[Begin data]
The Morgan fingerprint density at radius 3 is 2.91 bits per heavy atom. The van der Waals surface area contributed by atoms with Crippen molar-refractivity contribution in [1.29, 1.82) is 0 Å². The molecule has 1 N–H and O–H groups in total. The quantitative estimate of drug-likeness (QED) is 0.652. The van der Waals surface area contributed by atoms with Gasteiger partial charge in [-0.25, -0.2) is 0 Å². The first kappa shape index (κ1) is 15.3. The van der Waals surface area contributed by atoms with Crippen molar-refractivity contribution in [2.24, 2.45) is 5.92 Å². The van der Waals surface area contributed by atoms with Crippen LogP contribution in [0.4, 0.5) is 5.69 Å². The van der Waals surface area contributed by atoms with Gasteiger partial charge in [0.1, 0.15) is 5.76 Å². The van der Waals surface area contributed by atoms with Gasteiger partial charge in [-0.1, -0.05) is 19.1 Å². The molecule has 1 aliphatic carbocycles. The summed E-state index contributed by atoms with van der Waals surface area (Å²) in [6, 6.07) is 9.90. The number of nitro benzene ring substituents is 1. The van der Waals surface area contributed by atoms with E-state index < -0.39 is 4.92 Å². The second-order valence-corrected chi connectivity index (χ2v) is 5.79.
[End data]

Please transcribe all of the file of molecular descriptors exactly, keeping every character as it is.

The Morgan fingerprint density at radius 3 is 2.91 bits per heavy atom. The van der Waals surface area contributed by atoms with Crippen molar-refractivity contribution in [1.29, 1.82) is 0 Å². The molecule has 1 N–H and O–H groups in total. The quantitative estimate of drug-likeness (QED) is 0.652. The van der Waals surface area contributed by atoms with Gasteiger partial charge in [-0.25, -0.2) is 0 Å². The first kappa shape index (κ1) is 15.3. The van der Waals surface area contributed by atoms with Crippen molar-refractivity contribution in [2.24, 2.45) is 5.92 Å². The van der Waals surface area contributed by atoms with Crippen LogP contribution in [0.4, 0.5) is 5.69 Å². The van der Waals surface area contributed by atoms with Gasteiger partial charge in [0.1, 0.15) is 5.76 Å². The van der Waals surface area contributed by atoms with Gasteiger partial charge in [-0.1, -0.05) is 19.1 Å². The molecule has 1 aliphatic carbocycles. The summed E-state index contributed by atoms with van der Waals surface area (Å²) in [6, 6.07) is 9.90. The number of nitro benzene ring substituents is 1. The van der Waals surface area contributed by atoms with E-state index < -0.39 is 4.92 Å². The second-order valence-corrected chi connectivity index (χ2v) is 5.79.